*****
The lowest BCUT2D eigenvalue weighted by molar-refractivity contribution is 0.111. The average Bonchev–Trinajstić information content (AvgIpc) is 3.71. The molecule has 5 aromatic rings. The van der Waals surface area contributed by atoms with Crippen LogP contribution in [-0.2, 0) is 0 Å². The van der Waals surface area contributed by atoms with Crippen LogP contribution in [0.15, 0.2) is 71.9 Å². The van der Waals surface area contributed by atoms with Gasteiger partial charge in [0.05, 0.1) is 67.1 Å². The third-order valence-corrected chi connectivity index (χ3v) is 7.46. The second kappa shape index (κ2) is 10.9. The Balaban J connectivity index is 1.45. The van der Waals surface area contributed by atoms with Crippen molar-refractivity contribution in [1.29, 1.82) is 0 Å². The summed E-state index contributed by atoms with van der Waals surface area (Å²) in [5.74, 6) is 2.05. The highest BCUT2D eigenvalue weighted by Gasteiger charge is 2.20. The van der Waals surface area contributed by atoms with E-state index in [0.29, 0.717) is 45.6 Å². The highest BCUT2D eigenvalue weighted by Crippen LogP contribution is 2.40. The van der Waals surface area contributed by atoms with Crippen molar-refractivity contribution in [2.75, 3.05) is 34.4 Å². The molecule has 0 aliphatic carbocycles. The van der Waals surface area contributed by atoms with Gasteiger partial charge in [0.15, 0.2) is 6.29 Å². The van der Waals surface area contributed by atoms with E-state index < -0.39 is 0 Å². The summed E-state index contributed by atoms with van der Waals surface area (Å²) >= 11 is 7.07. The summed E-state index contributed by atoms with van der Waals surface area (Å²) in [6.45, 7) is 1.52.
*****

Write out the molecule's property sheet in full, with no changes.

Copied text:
The lowest BCUT2D eigenvalue weighted by molar-refractivity contribution is 0.111. The average Bonchev–Trinajstić information content (AvgIpc) is 3.71. The molecule has 5 aromatic rings. The van der Waals surface area contributed by atoms with Crippen LogP contribution in [-0.2, 0) is 0 Å². The van der Waals surface area contributed by atoms with Crippen LogP contribution in [0.15, 0.2) is 71.9 Å². The van der Waals surface area contributed by atoms with Gasteiger partial charge in [0.05, 0.1) is 67.1 Å². The third-order valence-corrected chi connectivity index (χ3v) is 7.46. The second kappa shape index (κ2) is 10.9. The Balaban J connectivity index is 1.45. The van der Waals surface area contributed by atoms with Crippen molar-refractivity contribution in [1.29, 1.82) is 0 Å². The summed E-state index contributed by atoms with van der Waals surface area (Å²) in [5.74, 6) is 2.05. The highest BCUT2D eigenvalue weighted by Gasteiger charge is 2.20. The van der Waals surface area contributed by atoms with E-state index in [0.29, 0.717) is 45.6 Å². The highest BCUT2D eigenvalue weighted by Crippen LogP contribution is 2.40. The van der Waals surface area contributed by atoms with Crippen molar-refractivity contribution in [2.75, 3.05) is 34.4 Å². The molecule has 0 aliphatic carbocycles. The van der Waals surface area contributed by atoms with Gasteiger partial charge in [0.15, 0.2) is 6.29 Å². The van der Waals surface area contributed by atoms with E-state index < -0.39 is 0 Å². The summed E-state index contributed by atoms with van der Waals surface area (Å²) >= 11 is 7.07. The summed E-state index contributed by atoms with van der Waals surface area (Å²) in [6.45, 7) is 1.52.